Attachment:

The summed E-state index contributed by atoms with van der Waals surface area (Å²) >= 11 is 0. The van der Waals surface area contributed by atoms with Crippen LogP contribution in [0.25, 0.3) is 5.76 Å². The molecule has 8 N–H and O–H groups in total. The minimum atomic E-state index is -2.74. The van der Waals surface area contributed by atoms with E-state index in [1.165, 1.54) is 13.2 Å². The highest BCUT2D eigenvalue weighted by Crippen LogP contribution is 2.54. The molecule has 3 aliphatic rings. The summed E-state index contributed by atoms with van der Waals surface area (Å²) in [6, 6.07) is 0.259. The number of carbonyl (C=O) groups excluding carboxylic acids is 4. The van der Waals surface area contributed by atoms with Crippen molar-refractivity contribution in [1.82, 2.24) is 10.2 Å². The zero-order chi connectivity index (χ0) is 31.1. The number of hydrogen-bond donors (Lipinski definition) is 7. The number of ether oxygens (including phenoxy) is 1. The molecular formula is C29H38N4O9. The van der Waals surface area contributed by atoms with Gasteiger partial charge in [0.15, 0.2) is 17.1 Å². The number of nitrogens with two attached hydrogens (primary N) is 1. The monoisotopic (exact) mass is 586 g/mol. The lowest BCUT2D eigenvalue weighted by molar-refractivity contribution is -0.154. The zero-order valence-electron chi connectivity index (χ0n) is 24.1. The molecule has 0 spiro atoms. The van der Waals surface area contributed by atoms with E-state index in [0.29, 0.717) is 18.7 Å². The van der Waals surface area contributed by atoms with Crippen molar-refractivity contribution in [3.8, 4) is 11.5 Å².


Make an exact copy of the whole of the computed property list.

The summed E-state index contributed by atoms with van der Waals surface area (Å²) >= 11 is 0. The van der Waals surface area contributed by atoms with Crippen LogP contribution in [0.25, 0.3) is 5.76 Å². The molecule has 8 N–H and O–H groups in total. The minimum atomic E-state index is -2.74. The van der Waals surface area contributed by atoms with E-state index in [1.165, 1.54) is 13.2 Å². The highest BCUT2D eigenvalue weighted by Crippen LogP contribution is 2.54. The molecule has 3 aliphatic rings. The summed E-state index contributed by atoms with van der Waals surface area (Å²) in [6, 6.07) is 0.259. The number of carbonyl (C=O) groups excluding carboxylic acids is 4. The van der Waals surface area contributed by atoms with Crippen molar-refractivity contribution in [1.82, 2.24) is 10.2 Å². The zero-order chi connectivity index (χ0) is 31.1. The number of hydrogen-bond donors (Lipinski definition) is 7. The number of ether oxygens (including phenoxy) is 1. The molecular formula is C29H38N4O9. The van der Waals surface area contributed by atoms with Gasteiger partial charge in [0.15, 0.2) is 17.1 Å². The number of nitrogens with two attached hydrogens (primary N) is 1. The monoisotopic (exact) mass is 586 g/mol. The lowest BCUT2D eigenvalue weighted by molar-refractivity contribution is -0.154. The zero-order valence-electron chi connectivity index (χ0n) is 24.1. The molecule has 0 spiro atoms. The van der Waals surface area contributed by atoms with E-state index in [0.29, 0.717) is 18.7 Å². The van der Waals surface area contributed by atoms with Crippen molar-refractivity contribution in [3.8, 4) is 11.5 Å².